Larger Than Life
A Unique Cause of Dyspnea in an Elderly Woman
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Information about a real patient is presented in stages (boldface type) to expert clinicians (Dr Beckman), who respond to the information, sharing their reasoning with the reader (regular type). A discussion by the authors follows.
Patient presentation: An 89-year-old woman presents to cardiology clinic with the concern of recurrent shortness of breath and dyspnea on exertion during the previous 6 months. Her symptoms are progressive such that she can no longer walk > 10 feet before becoming symptomatic. Previously, she was independent at home and able to climb stairs with groceries or laundry without difficulty. The patient reports dependent lower extremity edema, orthopnea, and paroxysmal nocturnal dyspnea, but neither chest pain, palpitations, diaphoresis, nor lightheadedness. Her medical history is significant for diabetes mellitus, hypertension, hyperlipidemia, and glaucoma. Her medications include insulin, lisinopril, losartan, furosemide, and pravastatin. She has no known medication allergies.
The patient’s most recent medical history is notable for a new diagnosis of aortic stenosis now repaired by transcatheter valve replacement (TAVR). She underwent successful valve replacement; however, her hospital and immediate outpatient course were complicated by profound hyperglycemia requiring escalating doses of insulin and readmission to a local hospital. Furthermore, the patient’s dyspnea did not change appreciably after valve replacement, and she was hospitalized twice more with acute on chronic heart failure requiring intravenous diuresis. Before discharge, she was started on high doses of oral furosemide. Ongoing symptoms of heart failure despite TAVR prompted her primary care physician to refer her to a cardiologist at a tertiary care center.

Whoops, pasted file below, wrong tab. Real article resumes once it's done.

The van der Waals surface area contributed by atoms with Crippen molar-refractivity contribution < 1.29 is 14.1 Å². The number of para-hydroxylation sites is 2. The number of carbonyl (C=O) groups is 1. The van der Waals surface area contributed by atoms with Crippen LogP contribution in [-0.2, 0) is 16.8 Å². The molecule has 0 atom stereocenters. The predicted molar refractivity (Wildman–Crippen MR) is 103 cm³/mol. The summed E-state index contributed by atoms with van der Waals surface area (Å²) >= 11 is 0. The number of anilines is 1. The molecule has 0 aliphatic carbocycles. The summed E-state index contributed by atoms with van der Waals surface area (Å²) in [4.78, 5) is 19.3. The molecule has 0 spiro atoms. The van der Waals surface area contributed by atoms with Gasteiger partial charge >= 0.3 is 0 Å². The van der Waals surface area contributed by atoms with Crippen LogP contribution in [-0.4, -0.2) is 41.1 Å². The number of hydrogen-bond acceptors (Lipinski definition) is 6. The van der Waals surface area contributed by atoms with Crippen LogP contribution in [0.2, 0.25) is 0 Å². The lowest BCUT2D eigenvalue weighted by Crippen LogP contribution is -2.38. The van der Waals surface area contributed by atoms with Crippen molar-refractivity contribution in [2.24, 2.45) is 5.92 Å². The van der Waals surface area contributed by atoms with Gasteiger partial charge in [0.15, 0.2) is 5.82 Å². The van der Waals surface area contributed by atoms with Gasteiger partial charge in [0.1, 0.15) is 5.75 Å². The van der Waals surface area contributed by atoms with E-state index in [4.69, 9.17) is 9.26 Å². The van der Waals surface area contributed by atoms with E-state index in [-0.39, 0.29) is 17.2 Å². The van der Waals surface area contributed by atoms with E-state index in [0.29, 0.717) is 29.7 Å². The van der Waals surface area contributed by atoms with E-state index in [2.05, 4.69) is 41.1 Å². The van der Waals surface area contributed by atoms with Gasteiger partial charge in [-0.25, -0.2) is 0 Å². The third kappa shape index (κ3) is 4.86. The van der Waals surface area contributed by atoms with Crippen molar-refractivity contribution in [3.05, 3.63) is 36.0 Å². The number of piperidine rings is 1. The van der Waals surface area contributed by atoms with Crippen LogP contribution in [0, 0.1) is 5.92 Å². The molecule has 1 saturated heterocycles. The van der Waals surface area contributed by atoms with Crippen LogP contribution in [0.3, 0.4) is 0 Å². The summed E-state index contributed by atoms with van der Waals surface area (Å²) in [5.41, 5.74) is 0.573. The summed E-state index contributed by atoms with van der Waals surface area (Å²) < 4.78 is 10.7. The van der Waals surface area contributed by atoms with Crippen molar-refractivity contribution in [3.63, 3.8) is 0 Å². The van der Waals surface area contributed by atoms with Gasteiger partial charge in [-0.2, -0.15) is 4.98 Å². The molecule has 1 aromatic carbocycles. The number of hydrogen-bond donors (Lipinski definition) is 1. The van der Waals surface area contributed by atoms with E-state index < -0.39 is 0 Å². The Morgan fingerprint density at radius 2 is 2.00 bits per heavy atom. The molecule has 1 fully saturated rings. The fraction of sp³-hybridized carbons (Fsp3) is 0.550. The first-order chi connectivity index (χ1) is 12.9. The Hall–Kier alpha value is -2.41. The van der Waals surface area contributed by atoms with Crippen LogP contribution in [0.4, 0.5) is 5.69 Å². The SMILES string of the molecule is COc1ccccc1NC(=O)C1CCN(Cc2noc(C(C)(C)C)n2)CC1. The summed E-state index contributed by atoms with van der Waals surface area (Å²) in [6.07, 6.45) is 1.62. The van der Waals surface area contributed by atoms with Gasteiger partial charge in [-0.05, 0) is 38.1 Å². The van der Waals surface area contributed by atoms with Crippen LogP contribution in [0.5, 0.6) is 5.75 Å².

The patient’s initial examination showed an elderly appearing woman, sitting comfortably in a wheelchair with her son at her side. Her vitals in the office revealed a heart rate of 91 and blood pressure of 135/77. The patient’s head and neck examination showed a jugular venous pressure …